As Above, So Below – Review

Director: John Erick Dowdle
Cast: Ben Feldman, Edwin Hodge, Perdita Weeks
Genre: Horror/Thriller
Opens: 4 September 2014
Rating: NC-16 (Horror And Coarse Language) / 93 mins

 

Horror films make you yell. At many points during As Above, So Below, we were instead seized by the urge to yell out for the characters to just get rid of their damn cameras already. The film, as you might guess by now, is yet another entry in the found footage horror genre, that tired strain of horror films that rely on the painfully laborured gimmick of using shaky camerawork to convey a sense of “realism”.

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In the film, which is directed by John Erick Dowdle and written by his brother Drew, Scarlett (Perdita Weeks), a young archeologist, journeys to the Paris Catacombs to hunt for the Philosopher’s Stone. Said artifact is rumoured to have supernatural alchemical properties. She enlists the aid of an old flame (Ben Feldman) and three cave-savvy adventurers to track down the artifact together.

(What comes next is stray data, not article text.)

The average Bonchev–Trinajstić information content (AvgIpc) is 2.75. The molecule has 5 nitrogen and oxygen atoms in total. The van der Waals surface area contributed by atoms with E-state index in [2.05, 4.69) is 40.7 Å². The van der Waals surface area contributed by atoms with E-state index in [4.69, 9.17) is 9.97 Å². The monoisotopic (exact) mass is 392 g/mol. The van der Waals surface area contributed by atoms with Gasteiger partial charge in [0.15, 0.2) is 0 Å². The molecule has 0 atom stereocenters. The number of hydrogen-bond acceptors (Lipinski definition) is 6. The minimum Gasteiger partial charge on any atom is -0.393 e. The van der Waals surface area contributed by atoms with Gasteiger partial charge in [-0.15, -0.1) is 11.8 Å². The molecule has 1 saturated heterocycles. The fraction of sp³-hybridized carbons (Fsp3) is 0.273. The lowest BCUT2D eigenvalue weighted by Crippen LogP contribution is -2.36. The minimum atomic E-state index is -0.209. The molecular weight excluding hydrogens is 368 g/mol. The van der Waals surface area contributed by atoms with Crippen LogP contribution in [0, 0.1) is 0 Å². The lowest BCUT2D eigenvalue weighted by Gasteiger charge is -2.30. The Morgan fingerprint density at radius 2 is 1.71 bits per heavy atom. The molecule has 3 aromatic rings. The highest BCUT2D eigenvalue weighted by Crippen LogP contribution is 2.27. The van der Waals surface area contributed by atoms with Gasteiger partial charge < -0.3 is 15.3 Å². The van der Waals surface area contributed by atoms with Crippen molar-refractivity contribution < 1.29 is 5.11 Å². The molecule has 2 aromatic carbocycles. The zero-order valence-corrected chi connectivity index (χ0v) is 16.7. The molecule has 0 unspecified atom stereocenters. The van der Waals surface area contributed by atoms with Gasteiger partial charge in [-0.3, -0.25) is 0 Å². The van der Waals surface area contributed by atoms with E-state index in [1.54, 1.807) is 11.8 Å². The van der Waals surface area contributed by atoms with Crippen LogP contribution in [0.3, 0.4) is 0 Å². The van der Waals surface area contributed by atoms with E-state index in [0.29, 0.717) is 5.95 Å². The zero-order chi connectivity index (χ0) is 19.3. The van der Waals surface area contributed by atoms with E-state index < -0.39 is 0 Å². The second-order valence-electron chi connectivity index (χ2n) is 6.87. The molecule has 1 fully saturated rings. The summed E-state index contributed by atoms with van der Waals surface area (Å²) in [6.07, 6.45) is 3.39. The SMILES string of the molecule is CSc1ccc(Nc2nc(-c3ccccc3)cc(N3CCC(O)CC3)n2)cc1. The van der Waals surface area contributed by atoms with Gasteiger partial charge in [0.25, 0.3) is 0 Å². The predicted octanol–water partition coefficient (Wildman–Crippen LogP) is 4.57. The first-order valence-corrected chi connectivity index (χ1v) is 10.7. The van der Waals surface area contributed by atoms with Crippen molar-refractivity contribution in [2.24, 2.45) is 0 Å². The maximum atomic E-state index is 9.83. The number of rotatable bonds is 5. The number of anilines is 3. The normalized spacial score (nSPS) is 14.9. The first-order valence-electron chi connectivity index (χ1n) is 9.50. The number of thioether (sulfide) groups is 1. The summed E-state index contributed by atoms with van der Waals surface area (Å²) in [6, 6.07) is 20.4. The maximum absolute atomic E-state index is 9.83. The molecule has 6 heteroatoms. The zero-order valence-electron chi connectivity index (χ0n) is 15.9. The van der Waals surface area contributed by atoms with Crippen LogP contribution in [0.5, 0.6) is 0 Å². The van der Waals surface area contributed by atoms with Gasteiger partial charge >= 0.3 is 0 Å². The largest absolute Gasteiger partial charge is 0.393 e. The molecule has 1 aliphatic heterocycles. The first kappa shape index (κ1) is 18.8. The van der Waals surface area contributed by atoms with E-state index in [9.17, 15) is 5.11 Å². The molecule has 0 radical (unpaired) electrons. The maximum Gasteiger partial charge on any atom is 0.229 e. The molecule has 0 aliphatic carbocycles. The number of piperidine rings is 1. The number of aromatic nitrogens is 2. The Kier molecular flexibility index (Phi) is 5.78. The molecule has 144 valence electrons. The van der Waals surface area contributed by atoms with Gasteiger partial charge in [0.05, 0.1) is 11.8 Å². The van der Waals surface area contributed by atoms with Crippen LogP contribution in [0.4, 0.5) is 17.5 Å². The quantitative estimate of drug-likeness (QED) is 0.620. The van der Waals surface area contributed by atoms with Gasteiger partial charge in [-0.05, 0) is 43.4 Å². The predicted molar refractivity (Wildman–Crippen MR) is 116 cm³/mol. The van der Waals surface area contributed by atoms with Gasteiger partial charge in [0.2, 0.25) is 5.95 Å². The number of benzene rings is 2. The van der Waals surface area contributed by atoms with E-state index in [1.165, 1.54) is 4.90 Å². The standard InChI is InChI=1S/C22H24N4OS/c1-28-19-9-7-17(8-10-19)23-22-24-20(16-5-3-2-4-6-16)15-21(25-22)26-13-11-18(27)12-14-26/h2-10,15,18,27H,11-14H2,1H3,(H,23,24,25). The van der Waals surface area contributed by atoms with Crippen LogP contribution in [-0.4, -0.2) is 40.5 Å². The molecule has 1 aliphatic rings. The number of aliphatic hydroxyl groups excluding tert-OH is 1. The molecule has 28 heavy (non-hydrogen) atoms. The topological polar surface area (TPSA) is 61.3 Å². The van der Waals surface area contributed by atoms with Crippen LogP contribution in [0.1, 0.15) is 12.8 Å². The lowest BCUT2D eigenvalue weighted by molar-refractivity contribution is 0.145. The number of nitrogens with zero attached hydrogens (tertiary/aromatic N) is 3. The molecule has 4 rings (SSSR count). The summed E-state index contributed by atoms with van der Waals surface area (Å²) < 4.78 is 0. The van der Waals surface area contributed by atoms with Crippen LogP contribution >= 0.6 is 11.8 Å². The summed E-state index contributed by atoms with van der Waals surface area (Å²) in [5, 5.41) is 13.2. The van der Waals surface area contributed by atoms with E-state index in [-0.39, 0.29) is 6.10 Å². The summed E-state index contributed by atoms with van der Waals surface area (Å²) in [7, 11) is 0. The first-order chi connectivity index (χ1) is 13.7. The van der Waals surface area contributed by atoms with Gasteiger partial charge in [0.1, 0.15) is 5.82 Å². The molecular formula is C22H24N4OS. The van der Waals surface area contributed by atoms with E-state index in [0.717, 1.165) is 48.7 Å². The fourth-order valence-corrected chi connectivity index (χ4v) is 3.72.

It’s actually a promising premise. Just like one of Dowdle’s previous films, Devil, there’s the sense of claustrophobic that is potentially evoked by the setting, what with the low ceilings and tight spaces of the caves. What transpires, however, is a letdown.

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Once the group gets to the catacombs, a lot of… stuff happens. We’re not quite sure, what, really. There’s a lot of yelling, and running, and falling into things. Loud noises frequently send the group into states of extreme panic, and they then charge through the narrow passageways to get away from… stuff. (And these people do a lot of running.)

The film is not without its squirm-inducing moments, but the incoherency of its steady cam makes most of the frights seem painfully indiscernible. Most of the time, it’s impossible to actually see what the adventurers are running away from. You get glimpses of ghastly figures and apparitions, but everything feels more confusing than frightening.

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Towards the end, it becomes clear that the adventurers are facing off with some sort of manifestation of their traumas. That could have made things a little more interesting, but it was so lazily resolved that it felt like a cheap attempt to squeeze in some emotion in the film. In the end, watching the film really seemed like descending into hell, and when the survivors finally got out at the end, it felt like emerging from an eternity of torment.

Summary: Incoherent camerawork makes the film painful to watch.

RATING: 2.5 out of 5 stars

Raymond Tan